Pennsylvania State Guidelines for Inclusion of Students with Disabilities
Several important laws require the participation of students with disabilities in standards‐based instruction and assessment initiatives. These include federal laws such as the Individuals with Disabilities Education Improvement Act of 2004 (IDEA) and the No Child Left Behind Act of 2001 (NCLB).
Individuals with Disabilities Education Improvement Act of 2004
IDEA specifically governs services provided to students with disabilities. Accountability at the individual level is provided through IEPs developed on the basis of each child’s unique needs. IDEA requires the participation of students with disabilities in state and district‐wide assessments:
‘‘(16) PARTICIPATION IN ASSESSMENTS.—‘‘(A) IN GENERAL.—All children with disabilities are included in all general State and district wide assessment programs, including assessments described under section 1111 of the Elementary and Secondary Education Act of 1965, with appropriate accommodations and alternate assessments where necessary and as indicated in their respective individualized education programs. ‘‘(B) ACCOMMODATION GUIDELINES.—The State (or, in the case of a district wide assessment, the local educational agency) has developed guidelines for the provision of appropriate accommodations. (IDEIA, §612(a) (16) (A)).
The definition of an IEP with an accommodation statement is in the following sections of IDEA:
‘‘(d) INDIVIDUALIZED EDUCATION PROGRAMS.—‘‘(1) DEFINITIONS.—In this title: ‘‘(A) INDIVIDUALIZED EDUCATION PROGRAM.—‘‘(i) IN GENERAL.—The term ‘individualized education program’ or ‘IEP’ means a written statement for each child with a disability that is developed, reviewed, and revised in accordance with this section and that includes— ‘‘(VI)(aa) a statement of any individual appropriate accommodations that are necessary to measure the academic achievement and functional performance of the child on State and district wide assessments consistent with section 612(a)(16)(A); (IDEIA, §614(d)(1)(A)(i)(IV)).
On April 9, 2007, the final regulations regarding the Participation of Students with Disabilities in Assessments or IDEA 2004 were released by the U.S. Department of Education in the Federal Register:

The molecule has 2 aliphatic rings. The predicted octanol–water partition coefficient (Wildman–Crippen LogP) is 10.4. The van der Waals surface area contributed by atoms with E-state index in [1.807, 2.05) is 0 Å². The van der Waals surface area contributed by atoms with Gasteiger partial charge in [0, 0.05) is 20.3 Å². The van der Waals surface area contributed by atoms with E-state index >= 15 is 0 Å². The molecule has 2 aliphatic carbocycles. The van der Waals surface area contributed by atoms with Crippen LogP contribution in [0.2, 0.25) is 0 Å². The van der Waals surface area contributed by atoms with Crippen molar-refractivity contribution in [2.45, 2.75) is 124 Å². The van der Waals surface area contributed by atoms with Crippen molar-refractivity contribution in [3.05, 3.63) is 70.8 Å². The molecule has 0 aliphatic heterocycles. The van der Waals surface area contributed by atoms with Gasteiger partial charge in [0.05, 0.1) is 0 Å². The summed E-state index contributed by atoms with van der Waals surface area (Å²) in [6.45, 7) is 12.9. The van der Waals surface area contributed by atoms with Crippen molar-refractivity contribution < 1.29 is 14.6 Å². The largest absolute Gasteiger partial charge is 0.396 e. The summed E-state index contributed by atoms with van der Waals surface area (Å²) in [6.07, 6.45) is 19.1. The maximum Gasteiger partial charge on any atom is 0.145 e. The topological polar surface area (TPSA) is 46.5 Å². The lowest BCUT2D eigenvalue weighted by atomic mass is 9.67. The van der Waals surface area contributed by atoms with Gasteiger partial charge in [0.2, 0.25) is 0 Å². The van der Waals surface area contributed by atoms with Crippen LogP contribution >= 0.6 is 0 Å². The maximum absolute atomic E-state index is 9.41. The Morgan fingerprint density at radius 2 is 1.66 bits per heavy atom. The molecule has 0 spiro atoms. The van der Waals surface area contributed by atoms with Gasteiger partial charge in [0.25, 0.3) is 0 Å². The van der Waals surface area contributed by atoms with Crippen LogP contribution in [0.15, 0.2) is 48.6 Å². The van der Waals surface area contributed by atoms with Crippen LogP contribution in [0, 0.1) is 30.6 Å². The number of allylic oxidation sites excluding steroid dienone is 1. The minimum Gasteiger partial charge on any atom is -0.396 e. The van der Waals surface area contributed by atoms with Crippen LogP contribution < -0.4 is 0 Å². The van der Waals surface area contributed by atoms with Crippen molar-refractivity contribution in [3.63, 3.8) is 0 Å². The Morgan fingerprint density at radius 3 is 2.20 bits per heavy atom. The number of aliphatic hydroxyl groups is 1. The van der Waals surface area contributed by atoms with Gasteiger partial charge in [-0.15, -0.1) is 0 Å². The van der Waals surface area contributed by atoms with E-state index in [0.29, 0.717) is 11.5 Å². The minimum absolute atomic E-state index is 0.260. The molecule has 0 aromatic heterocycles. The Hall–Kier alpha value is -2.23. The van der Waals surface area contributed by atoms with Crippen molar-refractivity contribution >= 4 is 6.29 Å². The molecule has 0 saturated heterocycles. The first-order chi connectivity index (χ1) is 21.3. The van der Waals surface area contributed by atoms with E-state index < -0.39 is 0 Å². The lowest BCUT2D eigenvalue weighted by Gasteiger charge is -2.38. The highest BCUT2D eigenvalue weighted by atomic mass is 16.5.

§ 300.160 Participation in assessments. (a) General. A State must ensure that all children with disabilities are included in all general State and district‐wide assessment programs, including assessments described under section 1111 of the ESEA, 20 U.S.C. 6311, with appropriate accommodations and alternate assessments, if necessary, as indicated in their respective IEPs. (b) Accommodation guidelines. (1) A State (or, in the case of a district‐wide assessment, an LEA) must develop guidelines for the provision of appropriate accommodations. (2) The State’s (or, in the case of a district‐wide assessment, the LEA’s) guidelines must— (i) Identify only those accommodations for each assessment that do not invalidate the score; and (ii) Instruct IEP Teams to select, for each assessment, only those accommodations that do not invalidate the score.
22 PA Code
Final Chapter 14 regulations were published in the Pennsylvania Bulletin on June 28, 2008, and became effective on July 1, 2008. The Special Education regulations in Pennsylvania for school districts are found under the 22 PA Code, Chapter 14. Chapter 14 provides regulatory guidance to ensure compliance with the federal law, the Individuals with Disabilities Education Act of 2004, and its regulations.
§ 14.102. Purposes. (a) It is the intent of the Board that children with disabilities be provided with quality special education services and programs. The purposes of this chapter are to serve the following:
(1) To adopt Federal regulations by incorporation by reference to satisfy the statutory requirements under the Individuals with Disabilities Education Act (20 U.S.C.A. §§ 1400‐‐1482) and to ensure that:
(i) Children with disabilities have available to them a free appropriate public education which is designed to enable the student to participate fully and independently in the community, including preparation for employment or higher education.
(ii) Children with disabilities have access to the general curriculum, and participate in State and local assessments as established and described in Chapter 4 (relating to academic standards and assessment).